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Pop/Rock - Released October 23, 1970 | Columbia - Legacy
Dylan rushed out New Morning in the wake of the commercial and critical disaster Self Portrait, and the difference between the two albums suggests that its legendary failed predecessor was intentionally flawed. New Morning expands on the laid-back country-rock of John Wesley Harding and Nashville Skyline by adding a more pronounced rock & roll edge. While there are only a couple of genuine classics on the record ("If Not for You," "One More Weekend"), the overall quality is quite high, and many of the songs explore idiosyncratic routes Dylan had previously left untouched, whether it's the jazzy experiments of "Sign on the Window" and "Winterlude," the rambling spoken word piece "If Dogs Run Free" or the Elvis parable "Went to See the Gypsy." Such offbeat songs make New Morning a charming, endearing record. ~ Stephen Thomas Erlewine
Rock - Released August 29, 2005 | Columbia
CBS Records documented Bob Dylan's October 26, 1963, performance at New York City's venerable Carnegie Hall for a proposed live LP provisionally titled In Concert, pressing acetates and even printing cardboard sleeves before abruptly scuttling the project for good. The assassination of John F. Kennedy altered most everyone's plans, of course, and legend also proclaims that execs were flummoxed by the six-minute spoken narrative "Last Thoughts on Woody Guthrie," one of several cuts added to the album from an April 12 gig at New York's Town Hall. Bootlegs circulated for years, and in 1991 Columbia officially issued two cuts -- the ripped-from-the-headlines "Who Killed Davey Moore?" and the infamous "Talkin' John Birch Society Blues" -- as part of the box set The Bootleg Series, Vols. 1-3. Finally, in conjunction with the 2005 release of Martin Scorsese's documentary portrait No Direction Home, the label released this six-song promotional disc, beautifully packaged in the vein of the original In Concert cover but still frustratingly incomplete (not to mention unavailable via traditional retail channels). What's left is an extraordinary record of the young Dylan at the apex of his craft, in transition from the protest anthems on which his early fame rests toward the deeply personal and hauntingly poetic songs that remain his greatest legacy. From a fiery rendition of "The Times They Are a-Changin'" to a jaw-droppingly beautiful "Boots of Spanish Leather," this is music that transcends space and time. Until the Sony BMG brain trust wises up and releases the Carnegie Hall tapes in full, consumers are heartily recommended to seek out bootleg releases, in particular Wild Wolf's 1997 release In Concert, which even boasts CBS' original cover design for good measure. ~ Jason Ankeny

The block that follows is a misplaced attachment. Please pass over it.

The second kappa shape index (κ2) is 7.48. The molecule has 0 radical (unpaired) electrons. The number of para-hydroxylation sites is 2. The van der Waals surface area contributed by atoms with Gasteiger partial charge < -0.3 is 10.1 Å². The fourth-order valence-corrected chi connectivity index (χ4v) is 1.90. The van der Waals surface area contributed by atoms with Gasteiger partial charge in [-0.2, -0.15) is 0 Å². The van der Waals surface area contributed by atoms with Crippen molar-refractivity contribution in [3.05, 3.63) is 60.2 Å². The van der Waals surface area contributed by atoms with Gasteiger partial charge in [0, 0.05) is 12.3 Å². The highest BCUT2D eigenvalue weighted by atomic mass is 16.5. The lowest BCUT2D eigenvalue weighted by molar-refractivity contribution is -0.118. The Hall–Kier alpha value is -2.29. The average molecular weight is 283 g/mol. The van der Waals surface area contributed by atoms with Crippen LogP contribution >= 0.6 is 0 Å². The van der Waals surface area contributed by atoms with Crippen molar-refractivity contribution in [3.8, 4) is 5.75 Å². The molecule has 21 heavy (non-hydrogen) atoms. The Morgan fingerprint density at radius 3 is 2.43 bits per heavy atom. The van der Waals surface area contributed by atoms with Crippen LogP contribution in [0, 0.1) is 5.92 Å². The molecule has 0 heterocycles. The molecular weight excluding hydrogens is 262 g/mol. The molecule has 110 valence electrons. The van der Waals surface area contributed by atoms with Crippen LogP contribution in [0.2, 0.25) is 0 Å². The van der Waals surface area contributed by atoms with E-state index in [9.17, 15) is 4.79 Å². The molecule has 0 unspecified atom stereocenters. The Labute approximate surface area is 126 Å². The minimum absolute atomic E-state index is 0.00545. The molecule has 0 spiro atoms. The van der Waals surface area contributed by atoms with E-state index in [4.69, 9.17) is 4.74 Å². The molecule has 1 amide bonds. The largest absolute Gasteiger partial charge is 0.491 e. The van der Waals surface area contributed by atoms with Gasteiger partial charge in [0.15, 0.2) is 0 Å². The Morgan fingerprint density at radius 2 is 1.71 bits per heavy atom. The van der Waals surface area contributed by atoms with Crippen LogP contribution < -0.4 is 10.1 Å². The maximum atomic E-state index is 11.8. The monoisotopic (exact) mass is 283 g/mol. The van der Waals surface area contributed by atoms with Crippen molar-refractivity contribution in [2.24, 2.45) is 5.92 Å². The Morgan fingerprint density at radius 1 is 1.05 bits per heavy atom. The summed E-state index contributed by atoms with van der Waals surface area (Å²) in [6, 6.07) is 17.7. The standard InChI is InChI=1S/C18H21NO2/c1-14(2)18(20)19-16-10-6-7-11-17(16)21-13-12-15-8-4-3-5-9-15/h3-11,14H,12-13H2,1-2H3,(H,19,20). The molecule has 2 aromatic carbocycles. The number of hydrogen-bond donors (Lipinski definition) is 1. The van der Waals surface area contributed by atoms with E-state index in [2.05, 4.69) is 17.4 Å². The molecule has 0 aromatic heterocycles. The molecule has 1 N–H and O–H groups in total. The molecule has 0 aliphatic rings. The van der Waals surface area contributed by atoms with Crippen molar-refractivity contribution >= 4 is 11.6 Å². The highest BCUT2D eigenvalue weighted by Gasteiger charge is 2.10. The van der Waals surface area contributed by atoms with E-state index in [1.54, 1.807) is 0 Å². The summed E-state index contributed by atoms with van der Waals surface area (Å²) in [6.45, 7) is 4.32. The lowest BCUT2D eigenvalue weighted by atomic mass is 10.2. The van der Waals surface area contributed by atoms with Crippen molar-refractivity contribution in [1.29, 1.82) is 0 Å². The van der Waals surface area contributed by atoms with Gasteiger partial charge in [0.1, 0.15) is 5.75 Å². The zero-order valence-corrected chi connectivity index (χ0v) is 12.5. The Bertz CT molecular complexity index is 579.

Film Soundtracks - Released October 1, 2014 | Warner Bros.